The General Chapter of 1991urged the need for “assiduous recourse to spiritual accompaniment, personal project and community discernment” as a means to “overcome mediocrity in our life style and what is “lacking in evangelical radicalism” (SW. 13.1, 3).

            General Plan of Formation proposes the drawing up and faithful fulfilment of a personal or growth project as a helpful means in vocational maturation (GPF 195, 484).

What is a personal Project:

          a prayerfully discerned plan of life appropriate to one’s age, stage of formation and context of mission in relation to one’s fundamental reason of existence.

          It includes a realistic description of the vocational goal for which one entered the congregation, the actual situation of life, and practical means to reach the vocational goal.

          It is like having a picture of a jigsaw puzzle before you begin to arrange the scattered pieces into the whole picture or having a building plan before you set the bricks to build an edifice.

Qualities required to draft and implement a personal project:

 Sense of direction and goal orientation. “If you do not know where you want to go, it does not matter which way you take”.

  1. Interior search for a meaning and a reason to live, to suffer and to die for in our congregation. “What do you ask of me O, Lord?”.
  2. A sense of responsibility and commitment to one’s own vocational maturation. “I have come to do your Will”.
  3. An urge to be prophetic in everyday life, to keep alive the fire of God’s love. “Lord, you have called me.”
  4. Capacity for deeper self awareness and a practical sense to put into practice one’s convictions and ideals. “Here am I.”
  5. Openness to listen to others and willingness to disclose oneself. “Speak, O, Lord.”
  6. Refusal to allow the Claretian spirit to be domesticated by consumerist values. “Nothing can separate me from the love of God in Christ Jesus”

Characteristics of a good personal project:

  • Personalized
  • Practical
  • Simple and clear
  • Well motivated, arising from a commitment to one’s own formation
  • Not laden with too many proposals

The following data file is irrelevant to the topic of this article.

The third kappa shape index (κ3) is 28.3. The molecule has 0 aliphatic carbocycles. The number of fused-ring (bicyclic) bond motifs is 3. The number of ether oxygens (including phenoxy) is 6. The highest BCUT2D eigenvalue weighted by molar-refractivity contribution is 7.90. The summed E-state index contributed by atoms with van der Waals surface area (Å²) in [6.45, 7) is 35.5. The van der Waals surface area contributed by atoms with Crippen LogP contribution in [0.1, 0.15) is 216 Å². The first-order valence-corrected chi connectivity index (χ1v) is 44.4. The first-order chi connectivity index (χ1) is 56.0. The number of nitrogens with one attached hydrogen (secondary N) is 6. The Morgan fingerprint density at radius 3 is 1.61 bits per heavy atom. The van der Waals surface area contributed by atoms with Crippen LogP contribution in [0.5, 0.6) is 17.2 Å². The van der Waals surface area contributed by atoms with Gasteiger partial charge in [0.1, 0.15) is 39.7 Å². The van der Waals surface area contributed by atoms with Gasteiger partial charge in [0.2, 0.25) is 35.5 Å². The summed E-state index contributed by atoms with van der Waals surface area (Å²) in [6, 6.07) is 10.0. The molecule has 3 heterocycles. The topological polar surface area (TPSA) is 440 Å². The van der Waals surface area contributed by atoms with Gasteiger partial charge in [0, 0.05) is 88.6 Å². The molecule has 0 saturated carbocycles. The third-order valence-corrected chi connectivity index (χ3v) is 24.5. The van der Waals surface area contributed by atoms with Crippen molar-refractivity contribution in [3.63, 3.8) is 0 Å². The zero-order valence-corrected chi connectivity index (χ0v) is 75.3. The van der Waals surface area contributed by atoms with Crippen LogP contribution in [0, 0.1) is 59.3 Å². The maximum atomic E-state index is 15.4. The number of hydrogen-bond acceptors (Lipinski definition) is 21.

• Coherent and harmonious dealing with all aspects of life
  • Reasonable, sufficiently difficult to achieve and demanding enough to involve the willing cooperation of the person.
  • In harmony with the community project

Drafting a personal project of formation

            In drafting a realistic personal project, you have to have a good grasp of your present situation, both your strengths and limitations at the present moment, and a reasonable clarity of your vocational goal, where you want to reach.

Phase one: My vocational values: Where do I want to go

  1. My vocational ideals:

      In a context of prayer and reflection, return to the circumstances that moved you to join the Claretians. Reflect on your early inspirations from your parents, parish priest, the religious motivation of your joining the congregation and the dream you cherish for your future. In the light of this write down a few sentences describing an ideal Claretian, a pen picture of your vision of what you want to become.

  1. The formative Word of God for me::

      Take another moment to look back to your life and remember those Bible passages that have touched your life or have special significance for you. The word of God that has shaped you in course of time. Write 3-5 passages of personal relevance to you.

     Bring to your mind those saints of the Church who have inspired you. Name them and write down the value that you admire in them.

  1. The congregational ideals:

Find another moment to read and reflect the first part of autobiography of Claret (nos.18-112)

Read also the section pertaining to your phase of formation (e.g. novitiate, formation of students etc.) from Constitutions, Directory, General Plan of Formation, provincial plan of formation Initiation to the Ministry of the Word and your community plan.

In the light of points 1-3, formulate the general objective for your personal project.

Phase two: My present situation: who am I now

      Before starting, resolve to be as honest as possible to pinpoint your strengths and weaknesses by naming them. (You may make use of the work sheet and the list of various aspects of life presented in appendices 1 &2)

  1. My strengths: Take a time of calm reflection to look at your life as it is and gratefully acknowledge the gifts and strengths you have. Write them down.
  2. My weaknesses and areas of concern: Look at your life as you are living now and pin down the areas of weakness or limitation which you need to take care of in order to reach your goal.

You may make use of the appendix to take a closer look at your life:

A useful Procedure:

 Here am I, Lord: My situation before the Lord.

After going through the various dimensions of life (see the appendix below) you may take an examination conscience to see where you find yourself at this moment of your life. It is useful to find some quiet time to be recollected in the presence of the Lord and ask yourself the following questions:

          Do I feel at ease within me about my way of living? On the whole, do I feel realized as a person, as a Christian and as a formandus?

          What aspects of my life cause problems? What is blocking me right now in my growth process? What is the Lord telling me through these events at this stage of my life?